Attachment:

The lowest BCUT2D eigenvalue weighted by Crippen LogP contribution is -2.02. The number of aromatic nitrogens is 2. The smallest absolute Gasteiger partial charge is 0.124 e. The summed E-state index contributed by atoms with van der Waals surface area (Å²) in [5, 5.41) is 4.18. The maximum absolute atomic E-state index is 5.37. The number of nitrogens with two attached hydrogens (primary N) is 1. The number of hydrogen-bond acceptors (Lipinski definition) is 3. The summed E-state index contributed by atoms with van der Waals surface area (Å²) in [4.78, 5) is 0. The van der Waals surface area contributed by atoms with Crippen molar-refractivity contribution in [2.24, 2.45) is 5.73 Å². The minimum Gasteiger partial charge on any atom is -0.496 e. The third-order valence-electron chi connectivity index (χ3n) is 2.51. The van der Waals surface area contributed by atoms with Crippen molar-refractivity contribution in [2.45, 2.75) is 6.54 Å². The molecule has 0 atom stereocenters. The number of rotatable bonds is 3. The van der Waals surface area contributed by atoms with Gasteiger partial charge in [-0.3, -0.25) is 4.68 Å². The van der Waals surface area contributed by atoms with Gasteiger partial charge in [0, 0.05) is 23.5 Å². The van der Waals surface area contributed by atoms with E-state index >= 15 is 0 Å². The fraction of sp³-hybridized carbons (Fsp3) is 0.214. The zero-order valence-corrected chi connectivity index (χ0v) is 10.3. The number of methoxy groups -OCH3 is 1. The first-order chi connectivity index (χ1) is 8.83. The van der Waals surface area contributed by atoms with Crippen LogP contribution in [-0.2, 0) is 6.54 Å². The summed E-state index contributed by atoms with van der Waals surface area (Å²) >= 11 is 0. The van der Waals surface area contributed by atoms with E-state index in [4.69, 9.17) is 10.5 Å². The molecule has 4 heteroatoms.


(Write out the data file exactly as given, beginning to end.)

The lowest BCUT2D eigenvalue weighted by Crippen LogP contribution is -2.02. The number of aromatic nitrogens is 2. The smallest absolute Gasteiger partial charge is 0.124 e. The summed E-state index contributed by atoms with van der Waals surface area (Å²) in [5, 5.41) is 4.18. The maximum absolute atomic E-state index is 5.37. The number of nitrogens with two attached hydrogens (primary N) is 1. The number of hydrogen-bond acceptors (Lipinski definition) is 3. The summed E-state index contributed by atoms with van der Waals surface area (Å²) in [4.78, 5) is 0. The van der Waals surface area contributed by atoms with Crippen molar-refractivity contribution in [2.24, 2.45) is 5.73 Å². The minimum Gasteiger partial charge on any atom is -0.496 e. The third-order valence-electron chi connectivity index (χ3n) is 2.51. The van der Waals surface area contributed by atoms with Crippen molar-refractivity contribution in [2.45, 2.75) is 6.54 Å². The molecule has 0 atom stereocenters. The number of rotatable bonds is 3. The van der Waals surface area contributed by atoms with Gasteiger partial charge in [-0.3, -0.25) is 4.68 Å². The van der Waals surface area contributed by atoms with Gasteiger partial charge in [0, 0.05) is 23.5 Å². The van der Waals surface area contributed by atoms with E-state index >= 15 is 0 Å². The fraction of sp³-hybridized carbons (Fsp3) is 0.214. The zero-order valence-corrected chi connectivity index (χ0v) is 10.3. The number of methoxy groups -OCH3 is 1. The first-order chi connectivity index (χ1) is 8.83. The van der Waals surface area contributed by atoms with Crippen LogP contribution in [-0.2, 0) is 6.54 Å². The summed E-state index contributed by atoms with van der Waals surface area (Å²) >= 11 is 0. The van der Waals surface area contributed by atoms with E-state index in [4.69, 9.17) is 10.5 Å². The molecule has 4 heteroatoms.